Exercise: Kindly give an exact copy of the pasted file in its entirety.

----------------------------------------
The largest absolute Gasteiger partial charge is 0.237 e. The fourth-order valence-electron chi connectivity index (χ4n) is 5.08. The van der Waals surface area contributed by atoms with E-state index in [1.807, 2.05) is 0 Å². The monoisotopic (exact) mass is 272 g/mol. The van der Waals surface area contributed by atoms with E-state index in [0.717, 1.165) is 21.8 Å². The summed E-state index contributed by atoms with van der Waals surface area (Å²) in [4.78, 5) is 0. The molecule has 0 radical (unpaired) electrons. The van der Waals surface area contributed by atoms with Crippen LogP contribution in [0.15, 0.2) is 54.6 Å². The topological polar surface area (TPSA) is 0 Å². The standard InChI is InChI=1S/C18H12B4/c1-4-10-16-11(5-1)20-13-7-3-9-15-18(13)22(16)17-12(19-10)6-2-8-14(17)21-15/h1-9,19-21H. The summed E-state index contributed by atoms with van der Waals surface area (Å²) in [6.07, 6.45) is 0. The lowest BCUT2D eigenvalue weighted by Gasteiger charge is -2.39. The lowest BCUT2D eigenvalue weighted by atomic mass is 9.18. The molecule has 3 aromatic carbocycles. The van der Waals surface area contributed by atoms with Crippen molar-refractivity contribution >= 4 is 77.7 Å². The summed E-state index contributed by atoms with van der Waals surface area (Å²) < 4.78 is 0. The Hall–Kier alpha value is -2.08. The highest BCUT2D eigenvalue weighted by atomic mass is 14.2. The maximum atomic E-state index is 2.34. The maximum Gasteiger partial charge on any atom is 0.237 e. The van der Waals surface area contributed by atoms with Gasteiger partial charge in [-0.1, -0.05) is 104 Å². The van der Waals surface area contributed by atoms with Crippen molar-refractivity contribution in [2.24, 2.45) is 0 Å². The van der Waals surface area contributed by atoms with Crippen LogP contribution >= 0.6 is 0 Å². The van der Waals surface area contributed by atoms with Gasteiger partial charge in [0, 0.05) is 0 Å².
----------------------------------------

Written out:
The largest absolute Gasteiger partial charge is 0.237 e. The fourth-order valence-electron chi connectivity index (χ4n) is 5.08. The van der Waals surface area contributed by atoms with E-state index in [1.807, 2.05) is 0 Å². The monoisotopic (exact) mass is 272 g/mol. The van der Waals surface area contributed by atoms with E-state index in [0.717, 1.165) is 21.8 Å². The summed E-state index contributed by atoms with van der Waals surface area (Å²) in [4.78, 5) is 0. The molecule has 0 radical (unpaired) electrons. The van der Waals surface area contributed by atoms with Crippen LogP contribution in [0.15, 0.2) is 54.6 Å². The topological polar surface area (TPSA) is 0 Å². The standard InChI is InChI=1S/C18H12B4/c1-4-10-16-11(5-1)20-13-7-3-9-15-18(13)22(16)17-12(19-10)6-2-8-14(17)21-15/h1-9,19-21H. The summed E-state index contributed by atoms with van der Waals surface area (Å²) in [6.07, 6.45) is 0. The lowest BCUT2D eigenvalue weighted by Gasteiger charge is -2.39. The lowest BCUT2D eigenvalue weighted by atomic mass is 9.18. The molecule has 3 aromatic carbocycles. The van der Waals surface area contributed by atoms with Crippen molar-refractivity contribution >= 4 is 77.7 Å². The summed E-state index contributed by atoms with van der Waals surface area (Å²) < 4.78 is 0. The Hall–Kier alpha value is -2.08. The highest BCUT2D eigenvalue weighted by atomic mass is 14.2. The maximum atomic E-state index is 2.34. The maximum Gasteiger partial charge on any atom is 0.237 e. The van der Waals surface area contributed by atoms with Gasteiger partial charge in [-0.1, -0.05) is 104 Å². The van der Waals surface area contributed by atoms with Crippen molar-refractivity contribution in [2.24, 2.45) is 0 Å². The van der Waals surface area contributed by atoms with Crippen LogP contribution >= 0.6 is 0 Å². The van der Waals surface area contributed by atoms with Gasteiger partial charge in [0, 0.05) is 0 Å².